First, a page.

Women of any age, even teenagers, can develop endometriosis. Although it is a chronic condition, treatments available may be able to lessen the impact on your life.
Endometriosis symptoms can vary. While some women experience severe symptoms, others might not experience any symptoms at all.
- Feeling sick, constipated, having diarrhea, or having blood in pee or poo during a period
- Pain in your lower belly or back (pelvic pain), which is typically worse during your period
- Pain that prevents one from performing everyday activities
- Pain after or during sex
- Pain when peeing or pooing during the period
- Having trouble getting pregnant
Additionally, you might experience painful periods. Use numerous pads or tampons to prevent bleeding through to your clothing.
Endometriosis can significantly impact a woman’s life and occasionally trigger depression.
It is unclear what causes endometriosis.
Numerous hypotheses have been put forth, such as:
- Genetics – the disorder frequently runs in families and is more prevalent in some ethnic groups than others.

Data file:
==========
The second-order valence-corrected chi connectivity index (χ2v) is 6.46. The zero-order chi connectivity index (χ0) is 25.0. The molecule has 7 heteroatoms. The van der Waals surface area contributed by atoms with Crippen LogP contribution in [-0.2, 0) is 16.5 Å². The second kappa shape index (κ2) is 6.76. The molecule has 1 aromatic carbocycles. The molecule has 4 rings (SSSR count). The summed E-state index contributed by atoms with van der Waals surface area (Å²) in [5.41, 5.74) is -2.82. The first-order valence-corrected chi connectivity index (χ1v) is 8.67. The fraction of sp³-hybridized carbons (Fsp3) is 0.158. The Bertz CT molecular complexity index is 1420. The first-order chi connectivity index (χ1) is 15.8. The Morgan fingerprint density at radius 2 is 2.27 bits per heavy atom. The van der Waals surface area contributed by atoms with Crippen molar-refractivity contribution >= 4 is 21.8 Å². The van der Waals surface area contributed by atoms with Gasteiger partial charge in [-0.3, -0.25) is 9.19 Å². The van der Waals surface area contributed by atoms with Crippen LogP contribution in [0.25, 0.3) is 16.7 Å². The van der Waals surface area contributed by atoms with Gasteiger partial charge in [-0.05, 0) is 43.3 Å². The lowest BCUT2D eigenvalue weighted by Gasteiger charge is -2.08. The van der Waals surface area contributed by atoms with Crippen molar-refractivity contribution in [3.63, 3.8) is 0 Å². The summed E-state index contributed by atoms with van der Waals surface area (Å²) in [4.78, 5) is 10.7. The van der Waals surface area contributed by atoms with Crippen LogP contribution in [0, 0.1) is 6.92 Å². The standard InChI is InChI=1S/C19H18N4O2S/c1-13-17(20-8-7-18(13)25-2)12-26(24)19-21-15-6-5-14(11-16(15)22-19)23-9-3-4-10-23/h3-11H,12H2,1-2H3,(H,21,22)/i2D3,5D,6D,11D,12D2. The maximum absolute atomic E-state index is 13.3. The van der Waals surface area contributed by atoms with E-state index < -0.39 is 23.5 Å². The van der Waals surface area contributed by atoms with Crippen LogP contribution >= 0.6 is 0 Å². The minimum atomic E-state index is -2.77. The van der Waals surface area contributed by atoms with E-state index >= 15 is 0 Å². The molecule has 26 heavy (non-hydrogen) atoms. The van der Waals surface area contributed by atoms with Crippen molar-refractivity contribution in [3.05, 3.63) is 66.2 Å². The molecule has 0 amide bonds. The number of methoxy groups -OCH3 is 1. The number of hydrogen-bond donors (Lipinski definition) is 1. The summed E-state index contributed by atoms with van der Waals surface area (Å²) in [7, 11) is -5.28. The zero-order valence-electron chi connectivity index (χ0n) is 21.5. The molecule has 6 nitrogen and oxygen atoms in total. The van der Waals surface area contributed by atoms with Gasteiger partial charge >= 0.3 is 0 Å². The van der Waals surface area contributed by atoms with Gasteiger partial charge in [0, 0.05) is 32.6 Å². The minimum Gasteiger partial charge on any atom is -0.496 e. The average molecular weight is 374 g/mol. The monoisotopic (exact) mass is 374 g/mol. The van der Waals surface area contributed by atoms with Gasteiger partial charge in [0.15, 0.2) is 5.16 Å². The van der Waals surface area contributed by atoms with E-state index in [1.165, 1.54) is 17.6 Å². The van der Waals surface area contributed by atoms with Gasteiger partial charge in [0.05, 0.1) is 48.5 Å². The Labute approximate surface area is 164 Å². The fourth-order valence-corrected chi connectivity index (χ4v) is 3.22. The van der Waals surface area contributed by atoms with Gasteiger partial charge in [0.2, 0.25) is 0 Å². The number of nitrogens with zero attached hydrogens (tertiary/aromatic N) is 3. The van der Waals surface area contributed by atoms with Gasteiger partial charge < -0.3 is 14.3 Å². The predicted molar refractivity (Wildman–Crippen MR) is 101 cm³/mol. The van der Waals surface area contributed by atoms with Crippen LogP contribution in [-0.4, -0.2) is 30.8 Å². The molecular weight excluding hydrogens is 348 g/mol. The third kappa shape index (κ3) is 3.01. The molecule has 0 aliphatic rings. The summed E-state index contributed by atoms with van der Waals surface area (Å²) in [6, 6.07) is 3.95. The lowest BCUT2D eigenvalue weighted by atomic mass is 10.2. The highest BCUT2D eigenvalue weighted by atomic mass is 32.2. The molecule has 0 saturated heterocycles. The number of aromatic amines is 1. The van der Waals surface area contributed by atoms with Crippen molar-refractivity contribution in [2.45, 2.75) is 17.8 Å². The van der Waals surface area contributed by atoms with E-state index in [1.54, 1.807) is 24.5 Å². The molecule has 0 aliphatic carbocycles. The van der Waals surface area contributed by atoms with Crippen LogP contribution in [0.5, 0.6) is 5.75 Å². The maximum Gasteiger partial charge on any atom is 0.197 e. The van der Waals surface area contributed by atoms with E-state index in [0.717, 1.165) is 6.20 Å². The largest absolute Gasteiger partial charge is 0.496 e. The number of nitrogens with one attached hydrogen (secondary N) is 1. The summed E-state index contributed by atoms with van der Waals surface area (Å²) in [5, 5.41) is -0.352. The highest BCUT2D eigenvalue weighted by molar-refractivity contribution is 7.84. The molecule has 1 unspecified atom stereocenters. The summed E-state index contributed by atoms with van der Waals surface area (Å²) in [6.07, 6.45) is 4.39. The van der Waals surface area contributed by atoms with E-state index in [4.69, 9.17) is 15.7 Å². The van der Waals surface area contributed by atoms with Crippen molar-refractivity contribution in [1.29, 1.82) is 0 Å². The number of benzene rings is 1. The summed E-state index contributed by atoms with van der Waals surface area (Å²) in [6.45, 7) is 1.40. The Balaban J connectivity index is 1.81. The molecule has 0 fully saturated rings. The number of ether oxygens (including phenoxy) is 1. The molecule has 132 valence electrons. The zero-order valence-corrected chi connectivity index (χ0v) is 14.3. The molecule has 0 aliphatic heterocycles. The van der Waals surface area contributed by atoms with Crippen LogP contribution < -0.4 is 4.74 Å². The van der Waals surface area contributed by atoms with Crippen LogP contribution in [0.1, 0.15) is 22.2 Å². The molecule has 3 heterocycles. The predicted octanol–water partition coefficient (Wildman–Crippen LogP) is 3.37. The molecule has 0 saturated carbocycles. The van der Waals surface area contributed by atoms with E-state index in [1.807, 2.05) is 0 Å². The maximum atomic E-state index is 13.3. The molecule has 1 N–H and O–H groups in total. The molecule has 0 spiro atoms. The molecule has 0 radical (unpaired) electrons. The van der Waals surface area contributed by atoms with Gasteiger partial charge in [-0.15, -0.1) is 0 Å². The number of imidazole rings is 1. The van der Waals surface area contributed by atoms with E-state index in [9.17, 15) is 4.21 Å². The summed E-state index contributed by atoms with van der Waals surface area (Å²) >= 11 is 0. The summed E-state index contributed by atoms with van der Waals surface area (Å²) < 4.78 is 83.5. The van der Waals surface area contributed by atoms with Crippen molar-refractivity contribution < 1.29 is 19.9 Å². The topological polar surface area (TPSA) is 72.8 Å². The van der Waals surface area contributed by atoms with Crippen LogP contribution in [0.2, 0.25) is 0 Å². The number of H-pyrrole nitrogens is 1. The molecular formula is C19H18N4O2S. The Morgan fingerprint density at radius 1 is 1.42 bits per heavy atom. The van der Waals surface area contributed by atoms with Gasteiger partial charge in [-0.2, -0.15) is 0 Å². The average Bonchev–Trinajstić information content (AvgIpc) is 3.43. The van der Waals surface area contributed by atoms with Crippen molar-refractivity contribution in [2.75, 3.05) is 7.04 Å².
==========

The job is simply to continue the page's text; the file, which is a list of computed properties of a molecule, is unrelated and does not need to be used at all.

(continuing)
- Defects in the immune system, the body’s natural defense mechanism against disease and infection
- Endometrium cells moving through the body in the bloodstream or lymphatic system, a network of tubes and glands that is a component of the immune system
There is currently no treatment for endometriosis, but there are ways to lessen the symptoms.
Treatments consist of:
- Medicine that treats pain, such as ibuprofen and paracetamol
- The combined pill, the contraceptive patch, the intrauterine system (IUS), the contraceptive implant, and medications known as gonadotrophin-releasing hormone (GnRH) analogs are all examples of hormone medications and contraceptives.
- Surgery to remove endometriosis tissue in patches
- Surgery to remove all parts of the endometriosis-affected organs, like the womb, appendix, or colon (hysterectomy)
The doctor may occasionally advise waiting to see if your symptoms improve before starting treatment.
Reviewed by – Dr. Priyanka, MBBS MD
Page last reviewed: 04 October 2022